Deep to the pharyngobasilar fascia, in the upper part of the fossa, is the superior constrictor ; below it is the styloglossus passing forward into the tongue. The buccopharyngeal fascia is situated lateral to the superior constrictor . The glossopharyngeal nerve and stylohyoid ligament pass obliquely downward and forwards beneath the lower edge of the superior constrictor in the lower part of the tonsillar fossa. The paratonsillar vein descends from the soft palate across the lateral aspect of the capsule of the tonsil before piercing the pharyngeal wall to join the pharyngeal plexus.[5]

The medial free surface projects into the oropharynx and is covered by a thin layer of stratified squamous epithelium, which extends from the surface deep into the tonsil, forming crypts.[1] The medial surface has a pitted appearance; each tonsil has 10-20 pits. The openings of the crypts are fissurelike, and the walls of the crypt lumina are collapsed and in contact with each other.[2]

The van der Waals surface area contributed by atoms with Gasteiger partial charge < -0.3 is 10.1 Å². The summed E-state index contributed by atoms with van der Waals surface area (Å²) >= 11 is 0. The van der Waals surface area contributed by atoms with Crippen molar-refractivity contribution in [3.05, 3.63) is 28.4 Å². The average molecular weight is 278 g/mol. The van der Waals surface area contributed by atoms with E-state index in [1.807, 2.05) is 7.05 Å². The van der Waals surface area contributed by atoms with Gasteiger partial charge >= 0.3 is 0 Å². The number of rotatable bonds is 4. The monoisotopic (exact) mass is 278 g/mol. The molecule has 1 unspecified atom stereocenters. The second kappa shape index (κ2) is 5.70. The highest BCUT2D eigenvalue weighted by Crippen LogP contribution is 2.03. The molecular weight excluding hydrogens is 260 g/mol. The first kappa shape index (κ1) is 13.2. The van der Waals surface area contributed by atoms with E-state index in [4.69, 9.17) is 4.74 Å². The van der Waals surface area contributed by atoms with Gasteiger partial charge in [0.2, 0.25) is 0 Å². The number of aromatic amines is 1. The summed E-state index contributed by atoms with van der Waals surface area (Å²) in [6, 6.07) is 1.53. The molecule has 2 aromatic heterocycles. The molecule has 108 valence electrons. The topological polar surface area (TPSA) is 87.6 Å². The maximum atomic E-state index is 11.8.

The mouth of the supratonsillar fossa (intratonsillar cleft) opens in the upper part of the medial surface of the tonsil. The mouth of the cleft is semilunar, curving parallel to the convex dorsum of the tongue in the parasagittal plane.[2] It is thought to represent a persistent part of the ventral portion of the second pharyngeal pouch.[5]

A triangular fold of mucus membrane is present during fetal life, extending from the lower part of the palatoglossal fold to the anteroinferior part of the tonsil. During childhood, this fold is invaded by lymphoid tissue and is incorporated into the tonsil. A semilunar fold of mucus membrane is present between the palatopharyngeal arch and the upper pole of the tonsil. This fold separates the upper pole of the tonsil from the base of the uvula. A tonsillolingual sulcus separates the tonsils from the base of the tongue.[5]